Truth, Transparency and the enabling power of Technology – three “T”s.  The cosy reationships between the arbiters of media and the government – their special role in communicating an agreed truth, decided behind closed doors has been exposed. We’re dealing with the full impact of that change. Danny Boyle’s opening ceremony for the Olympics was great – it showed how we moved from the agricultural age to the industrial age. Then, after the wars, we moved to the Information Age. We’re now in the Dumb Age – self-cannibalisation has been a rampant part of making a profit. Destroy the countryside to make a profit? Fine, if GDP is going up! The whole mantra of GDP growth as a measure of happiness is flawed. We are the meeting of intellect, spiritual and our physical beings. We thrive on relationships. And we’re now in the Conceptual Age. It’s primarily about the left brain and the right brain working together – bringing a balance to society. A redistribution that truth, transparency and technology will bring us!

LB: It’s very easy when you reach the pinnacle of a highly-developed society to reflect that we should slow down growth. In Turkey or India we have an exploding population of young, talented people who want exactly what we do. I don’t want to feel that we’re sitting on the top of the pile, and saying we shouldn’t grow to meet the expectations of those people. Business can be powerful and solve problems – it can create something from nothing. There is such potential in business. The route to solutions is often not idiotic bureaucrats or ineffective well-meaning volunteers but in businesses.

DC: The web creates the conditions for people to self-organise. It reveals how connected we really are. A company harming our futures can be exposed really fast – and we can organise ourselves around the solutions that are the best fit for our needs. It’s lowers the cost of action. We are all connected – at a DNA level.

AE: Yet all these platforms are owned by big media owners – the industrial machine.

AM: I disgree – Ushahidi is not owned by a big company. Many platforms aren’t. When someone becomes powerful in a system, they don’t give away their power.

They hang on to it – and resist change that will take it away. The way I spoke at the beginning was a plea to be the actors that can make a change.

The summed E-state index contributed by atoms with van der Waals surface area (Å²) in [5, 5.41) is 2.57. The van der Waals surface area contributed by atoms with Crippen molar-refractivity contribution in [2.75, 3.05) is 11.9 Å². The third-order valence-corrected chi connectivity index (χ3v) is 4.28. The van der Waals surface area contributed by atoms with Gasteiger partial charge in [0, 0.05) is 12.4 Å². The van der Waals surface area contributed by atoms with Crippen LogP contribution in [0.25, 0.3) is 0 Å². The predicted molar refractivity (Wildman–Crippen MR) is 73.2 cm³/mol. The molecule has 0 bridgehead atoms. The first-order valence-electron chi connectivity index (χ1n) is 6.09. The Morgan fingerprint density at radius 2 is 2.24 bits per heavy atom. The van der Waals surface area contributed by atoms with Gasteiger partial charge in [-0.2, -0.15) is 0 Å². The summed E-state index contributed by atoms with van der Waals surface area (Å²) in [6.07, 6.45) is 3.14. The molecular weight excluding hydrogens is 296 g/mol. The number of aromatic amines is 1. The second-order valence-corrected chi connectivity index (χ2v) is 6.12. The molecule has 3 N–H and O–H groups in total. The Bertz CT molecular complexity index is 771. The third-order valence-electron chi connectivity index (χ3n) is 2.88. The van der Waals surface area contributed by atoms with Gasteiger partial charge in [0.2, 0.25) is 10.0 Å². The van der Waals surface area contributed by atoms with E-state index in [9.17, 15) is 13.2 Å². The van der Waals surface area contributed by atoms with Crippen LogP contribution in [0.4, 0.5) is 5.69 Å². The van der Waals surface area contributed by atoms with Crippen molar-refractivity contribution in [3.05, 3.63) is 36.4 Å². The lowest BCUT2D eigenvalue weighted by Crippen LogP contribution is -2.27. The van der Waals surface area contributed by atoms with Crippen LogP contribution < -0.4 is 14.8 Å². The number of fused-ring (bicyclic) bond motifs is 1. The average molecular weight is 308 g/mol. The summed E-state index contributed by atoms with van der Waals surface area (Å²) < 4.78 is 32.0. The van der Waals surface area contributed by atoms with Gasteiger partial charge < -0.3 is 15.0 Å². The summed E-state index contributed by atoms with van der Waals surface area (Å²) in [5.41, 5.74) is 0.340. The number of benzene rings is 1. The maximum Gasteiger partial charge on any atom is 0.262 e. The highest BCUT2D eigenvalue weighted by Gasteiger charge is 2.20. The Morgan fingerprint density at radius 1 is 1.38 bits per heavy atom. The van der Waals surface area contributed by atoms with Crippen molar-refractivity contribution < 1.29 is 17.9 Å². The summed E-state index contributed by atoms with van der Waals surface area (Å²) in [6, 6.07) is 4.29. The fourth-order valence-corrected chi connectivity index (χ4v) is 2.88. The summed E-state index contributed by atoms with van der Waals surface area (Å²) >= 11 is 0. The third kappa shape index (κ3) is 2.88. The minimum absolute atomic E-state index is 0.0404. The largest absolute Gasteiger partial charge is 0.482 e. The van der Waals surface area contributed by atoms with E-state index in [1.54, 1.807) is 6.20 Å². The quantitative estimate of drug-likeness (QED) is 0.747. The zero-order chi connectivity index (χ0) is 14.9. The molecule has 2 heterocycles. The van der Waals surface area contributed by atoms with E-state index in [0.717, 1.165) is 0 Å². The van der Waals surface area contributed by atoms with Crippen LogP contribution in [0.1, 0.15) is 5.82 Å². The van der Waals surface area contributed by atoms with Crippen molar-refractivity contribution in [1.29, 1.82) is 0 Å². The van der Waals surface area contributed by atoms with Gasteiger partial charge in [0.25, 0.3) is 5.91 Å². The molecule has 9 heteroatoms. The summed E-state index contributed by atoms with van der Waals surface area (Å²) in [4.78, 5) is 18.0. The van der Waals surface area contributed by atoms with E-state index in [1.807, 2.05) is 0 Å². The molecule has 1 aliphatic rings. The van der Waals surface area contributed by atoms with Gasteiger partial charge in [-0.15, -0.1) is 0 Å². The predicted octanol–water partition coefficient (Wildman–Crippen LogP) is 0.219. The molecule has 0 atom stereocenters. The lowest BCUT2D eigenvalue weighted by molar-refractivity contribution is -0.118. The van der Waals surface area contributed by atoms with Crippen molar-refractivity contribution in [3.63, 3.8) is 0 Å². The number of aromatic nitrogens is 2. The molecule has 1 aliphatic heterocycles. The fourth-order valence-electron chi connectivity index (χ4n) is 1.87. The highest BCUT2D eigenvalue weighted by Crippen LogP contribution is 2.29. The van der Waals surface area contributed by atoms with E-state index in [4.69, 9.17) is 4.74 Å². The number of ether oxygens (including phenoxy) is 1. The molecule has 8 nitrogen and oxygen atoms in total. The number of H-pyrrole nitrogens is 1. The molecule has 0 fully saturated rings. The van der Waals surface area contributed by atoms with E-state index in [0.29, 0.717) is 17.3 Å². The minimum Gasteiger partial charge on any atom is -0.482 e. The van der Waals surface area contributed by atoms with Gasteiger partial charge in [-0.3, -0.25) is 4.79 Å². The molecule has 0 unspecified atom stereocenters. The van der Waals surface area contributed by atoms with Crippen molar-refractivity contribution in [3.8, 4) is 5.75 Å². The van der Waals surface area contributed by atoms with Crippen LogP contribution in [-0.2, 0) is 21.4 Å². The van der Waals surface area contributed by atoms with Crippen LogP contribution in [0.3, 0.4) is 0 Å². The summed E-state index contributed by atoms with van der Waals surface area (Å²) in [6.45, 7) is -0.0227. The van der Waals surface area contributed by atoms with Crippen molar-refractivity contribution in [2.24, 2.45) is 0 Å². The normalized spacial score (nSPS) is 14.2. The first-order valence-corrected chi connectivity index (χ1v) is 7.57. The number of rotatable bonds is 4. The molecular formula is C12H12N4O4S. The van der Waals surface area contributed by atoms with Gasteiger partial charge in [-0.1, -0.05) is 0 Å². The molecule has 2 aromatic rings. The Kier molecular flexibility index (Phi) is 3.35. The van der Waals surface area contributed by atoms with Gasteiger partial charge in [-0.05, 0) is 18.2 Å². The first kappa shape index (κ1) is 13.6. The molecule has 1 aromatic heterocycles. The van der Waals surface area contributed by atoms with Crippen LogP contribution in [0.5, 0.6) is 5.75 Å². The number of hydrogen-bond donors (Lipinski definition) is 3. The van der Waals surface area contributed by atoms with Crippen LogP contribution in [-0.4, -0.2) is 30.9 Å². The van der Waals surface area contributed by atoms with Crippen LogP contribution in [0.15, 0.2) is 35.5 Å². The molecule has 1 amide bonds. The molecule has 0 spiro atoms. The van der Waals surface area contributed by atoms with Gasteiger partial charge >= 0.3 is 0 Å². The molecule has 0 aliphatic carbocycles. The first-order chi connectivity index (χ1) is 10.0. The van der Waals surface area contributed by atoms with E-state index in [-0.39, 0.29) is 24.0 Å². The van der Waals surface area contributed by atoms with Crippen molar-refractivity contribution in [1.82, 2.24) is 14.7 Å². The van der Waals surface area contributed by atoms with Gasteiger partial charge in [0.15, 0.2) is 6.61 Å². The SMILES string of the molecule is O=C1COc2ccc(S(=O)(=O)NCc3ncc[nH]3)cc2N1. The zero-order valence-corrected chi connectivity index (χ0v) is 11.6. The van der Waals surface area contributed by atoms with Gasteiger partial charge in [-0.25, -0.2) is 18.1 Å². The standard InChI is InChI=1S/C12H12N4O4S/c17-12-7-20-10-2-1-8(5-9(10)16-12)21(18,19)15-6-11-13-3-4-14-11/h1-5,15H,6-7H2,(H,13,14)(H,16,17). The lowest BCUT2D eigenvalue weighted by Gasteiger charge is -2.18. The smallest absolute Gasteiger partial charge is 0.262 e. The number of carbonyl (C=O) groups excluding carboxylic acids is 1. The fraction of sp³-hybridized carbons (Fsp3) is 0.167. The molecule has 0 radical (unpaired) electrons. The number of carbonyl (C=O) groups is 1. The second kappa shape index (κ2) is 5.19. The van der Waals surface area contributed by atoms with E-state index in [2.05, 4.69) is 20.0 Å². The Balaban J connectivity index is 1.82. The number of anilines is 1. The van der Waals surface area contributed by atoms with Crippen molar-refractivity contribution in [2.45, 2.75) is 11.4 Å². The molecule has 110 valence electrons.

AE: For a lot of people, their world is the 15 miles around them. We’re talking about global change, but a lot of making a difference is focusing on that 15 mile radius.

AM: I can think of plenty of people who are doing these local community level processes. They’re thinking about changing and re-engineering systems at a local level, and that can have a profound effect when it’s replicated to other parts of the world.

DK: Too many boards are completely dominated by men. Don’t trust any successful man over 65 – he’s bound to be a scoundrel. I’m taking about an age where 50% of the directors on boards are women. The majority of businesses in the world are built on a linear model, and I’m talking about a circular model, not just input to output to bin. We’re consuming resources at a rate that means we need about 1.4 more planets. So we need to find another planet, or change our means. I’m very pro-business and anti-big government. Small is beautiful in business and government.

AM: It’s not a one size fits all situation. There are times when we need scale – and times when we have to bring that together with the macro.

DC: It’s allowing organisations to behave in more ad-hoc ways.

LB: A bunch of people in social enterprise sector in the UK had a problem with Salesforce over the term “social enterprise”. One side think they’re great because they make money, one because they don’t. They’re both wrong. No amount of small, no growth businesses are going to solve world hunger. There are big issues and we do need to do something about them.